Moving forward, Klimavicz urged agencies to seek support from current data center leadership. He also encouraged those going through the motions of DCOI to invest time in a detailed optimization plan from the beginning and be prepared to hold people accountable. Timing is also important to consider. “If you can time the migrations with regular refresh cycles where money is budgeted for a technology refresh, don’t do it in your legacy facilities.” Klimavicz concluded with the notion of having a backup plan or exit strategy, as these processes are complex and give way to all kinds of complications.
Parker-Hill was quick to support Klimavicz with regards to reaching out to existing data center management for help. She followed that up with the idea that there is power in unity. “You have to have collaboration with those key stakeholders, those that have vested interest for the entire department.”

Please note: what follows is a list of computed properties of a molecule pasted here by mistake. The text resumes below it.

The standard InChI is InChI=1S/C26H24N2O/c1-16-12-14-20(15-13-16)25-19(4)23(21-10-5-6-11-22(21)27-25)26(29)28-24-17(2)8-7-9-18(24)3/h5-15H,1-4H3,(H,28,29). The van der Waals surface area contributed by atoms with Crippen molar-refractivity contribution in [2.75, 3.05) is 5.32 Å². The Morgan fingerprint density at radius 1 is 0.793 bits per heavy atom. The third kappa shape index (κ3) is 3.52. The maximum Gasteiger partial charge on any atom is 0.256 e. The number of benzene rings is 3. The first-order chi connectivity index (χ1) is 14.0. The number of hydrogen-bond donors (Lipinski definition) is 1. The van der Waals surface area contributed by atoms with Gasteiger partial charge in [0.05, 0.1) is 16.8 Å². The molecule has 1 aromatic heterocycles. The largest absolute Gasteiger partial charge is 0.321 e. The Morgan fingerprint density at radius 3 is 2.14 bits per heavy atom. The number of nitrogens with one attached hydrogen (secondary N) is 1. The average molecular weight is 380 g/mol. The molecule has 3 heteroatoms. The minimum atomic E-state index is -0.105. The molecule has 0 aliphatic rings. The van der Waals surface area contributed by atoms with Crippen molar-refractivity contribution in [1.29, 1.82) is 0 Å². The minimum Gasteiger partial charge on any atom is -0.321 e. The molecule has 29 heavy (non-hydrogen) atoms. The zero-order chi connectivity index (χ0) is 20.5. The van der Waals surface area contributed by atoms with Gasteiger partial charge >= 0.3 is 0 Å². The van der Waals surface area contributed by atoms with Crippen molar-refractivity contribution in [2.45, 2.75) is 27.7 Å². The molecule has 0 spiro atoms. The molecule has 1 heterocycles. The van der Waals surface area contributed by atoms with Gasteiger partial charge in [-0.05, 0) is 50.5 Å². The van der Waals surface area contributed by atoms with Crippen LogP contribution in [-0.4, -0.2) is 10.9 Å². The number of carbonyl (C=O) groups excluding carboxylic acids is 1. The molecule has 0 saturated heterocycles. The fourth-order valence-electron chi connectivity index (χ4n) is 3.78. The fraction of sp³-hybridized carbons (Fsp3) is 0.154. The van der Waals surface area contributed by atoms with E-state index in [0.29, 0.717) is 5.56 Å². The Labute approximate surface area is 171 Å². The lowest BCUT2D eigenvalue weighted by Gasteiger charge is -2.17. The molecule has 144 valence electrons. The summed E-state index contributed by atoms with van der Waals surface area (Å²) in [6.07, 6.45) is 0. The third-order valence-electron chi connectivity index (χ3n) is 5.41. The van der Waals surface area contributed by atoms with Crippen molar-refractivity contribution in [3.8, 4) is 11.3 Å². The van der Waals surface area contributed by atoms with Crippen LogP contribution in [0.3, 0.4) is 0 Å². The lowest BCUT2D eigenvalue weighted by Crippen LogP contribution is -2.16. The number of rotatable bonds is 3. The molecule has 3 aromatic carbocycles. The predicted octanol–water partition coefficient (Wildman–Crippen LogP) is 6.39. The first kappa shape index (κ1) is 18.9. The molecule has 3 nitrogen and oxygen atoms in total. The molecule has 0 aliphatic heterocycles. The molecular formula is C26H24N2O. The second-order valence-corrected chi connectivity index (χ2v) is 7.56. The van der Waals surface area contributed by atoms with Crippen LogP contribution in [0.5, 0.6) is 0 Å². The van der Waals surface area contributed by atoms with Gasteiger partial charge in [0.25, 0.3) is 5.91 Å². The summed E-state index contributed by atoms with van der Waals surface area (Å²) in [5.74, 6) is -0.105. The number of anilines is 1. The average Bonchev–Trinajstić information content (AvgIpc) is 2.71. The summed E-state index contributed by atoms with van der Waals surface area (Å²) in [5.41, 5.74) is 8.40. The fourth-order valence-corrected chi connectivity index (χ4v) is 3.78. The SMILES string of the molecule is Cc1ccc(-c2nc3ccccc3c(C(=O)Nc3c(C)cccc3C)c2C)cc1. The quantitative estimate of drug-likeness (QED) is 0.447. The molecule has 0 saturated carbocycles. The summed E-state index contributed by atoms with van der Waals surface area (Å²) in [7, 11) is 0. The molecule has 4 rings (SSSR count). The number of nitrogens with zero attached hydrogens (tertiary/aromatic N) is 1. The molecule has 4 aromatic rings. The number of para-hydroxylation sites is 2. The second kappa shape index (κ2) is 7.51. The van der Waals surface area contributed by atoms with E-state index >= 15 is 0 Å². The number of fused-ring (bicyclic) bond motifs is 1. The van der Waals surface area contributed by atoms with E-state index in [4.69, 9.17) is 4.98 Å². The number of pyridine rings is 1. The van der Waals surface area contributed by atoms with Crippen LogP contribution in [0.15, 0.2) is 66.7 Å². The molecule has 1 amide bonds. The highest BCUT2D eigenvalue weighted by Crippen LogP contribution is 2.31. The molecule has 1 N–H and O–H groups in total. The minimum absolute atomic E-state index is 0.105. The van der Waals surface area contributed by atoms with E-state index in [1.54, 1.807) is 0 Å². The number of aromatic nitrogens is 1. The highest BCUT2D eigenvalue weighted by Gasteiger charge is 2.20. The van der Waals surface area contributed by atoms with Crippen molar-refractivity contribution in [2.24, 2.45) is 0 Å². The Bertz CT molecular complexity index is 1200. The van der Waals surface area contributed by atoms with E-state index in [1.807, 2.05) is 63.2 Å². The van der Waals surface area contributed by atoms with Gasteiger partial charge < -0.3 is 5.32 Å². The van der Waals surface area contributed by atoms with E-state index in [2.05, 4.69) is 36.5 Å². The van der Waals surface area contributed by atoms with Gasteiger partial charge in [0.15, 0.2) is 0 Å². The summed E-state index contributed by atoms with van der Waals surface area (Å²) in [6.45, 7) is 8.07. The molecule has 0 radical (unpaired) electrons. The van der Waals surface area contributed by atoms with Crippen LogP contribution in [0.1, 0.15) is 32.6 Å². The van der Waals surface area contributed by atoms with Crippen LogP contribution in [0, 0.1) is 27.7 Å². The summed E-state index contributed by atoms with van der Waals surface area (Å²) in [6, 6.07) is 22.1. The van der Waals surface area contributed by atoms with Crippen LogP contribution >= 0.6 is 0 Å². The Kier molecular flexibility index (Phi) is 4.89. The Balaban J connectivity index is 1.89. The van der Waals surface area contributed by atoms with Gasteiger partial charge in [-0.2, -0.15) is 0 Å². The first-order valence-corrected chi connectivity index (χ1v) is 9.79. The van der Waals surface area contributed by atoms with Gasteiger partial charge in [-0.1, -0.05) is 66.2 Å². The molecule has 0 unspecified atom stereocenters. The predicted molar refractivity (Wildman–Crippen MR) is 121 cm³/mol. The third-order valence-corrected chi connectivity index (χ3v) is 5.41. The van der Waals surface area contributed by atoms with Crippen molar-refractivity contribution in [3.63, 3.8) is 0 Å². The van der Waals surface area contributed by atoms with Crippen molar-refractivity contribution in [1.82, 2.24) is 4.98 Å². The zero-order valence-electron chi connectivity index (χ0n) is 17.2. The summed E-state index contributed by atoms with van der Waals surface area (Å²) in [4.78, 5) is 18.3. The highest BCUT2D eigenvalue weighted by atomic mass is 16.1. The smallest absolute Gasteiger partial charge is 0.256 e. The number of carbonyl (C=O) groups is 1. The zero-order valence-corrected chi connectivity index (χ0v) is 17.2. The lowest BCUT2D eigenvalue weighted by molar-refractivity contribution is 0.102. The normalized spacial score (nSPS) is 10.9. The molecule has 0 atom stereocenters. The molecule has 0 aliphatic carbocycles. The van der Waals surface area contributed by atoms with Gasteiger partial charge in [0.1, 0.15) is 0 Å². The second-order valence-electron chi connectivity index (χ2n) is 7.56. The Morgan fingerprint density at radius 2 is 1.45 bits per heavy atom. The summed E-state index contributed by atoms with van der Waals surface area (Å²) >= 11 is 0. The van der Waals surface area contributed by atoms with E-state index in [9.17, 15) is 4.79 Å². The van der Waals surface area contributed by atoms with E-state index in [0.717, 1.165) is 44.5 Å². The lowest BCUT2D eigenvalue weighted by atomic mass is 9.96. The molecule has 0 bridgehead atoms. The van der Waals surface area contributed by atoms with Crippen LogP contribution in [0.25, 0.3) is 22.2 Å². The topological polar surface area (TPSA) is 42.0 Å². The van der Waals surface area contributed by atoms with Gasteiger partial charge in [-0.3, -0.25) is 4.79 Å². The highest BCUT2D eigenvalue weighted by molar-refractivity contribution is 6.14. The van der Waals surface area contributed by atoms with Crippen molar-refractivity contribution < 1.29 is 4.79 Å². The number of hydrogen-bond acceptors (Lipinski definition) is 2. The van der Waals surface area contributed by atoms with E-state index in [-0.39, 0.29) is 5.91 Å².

Steel seconded the importance of having a backup plan, because “nothing ever goes to plan, especially in initiatives of this size.” The adoption of nimble processes is crucial to that flexibility and the certainty of having to re-perform some tasks along the way.
Changing standards and definitions from the FDCCI to DCOI is something Parker-Hill pointed to when looking at equipment inventorying. “You have to go and look in those closets. You have to go and look under the desk or that office that was converted into a test lab and you have to count those things.” Discovery of all those products can be daunting but is absolutely necessary in the consolidation process.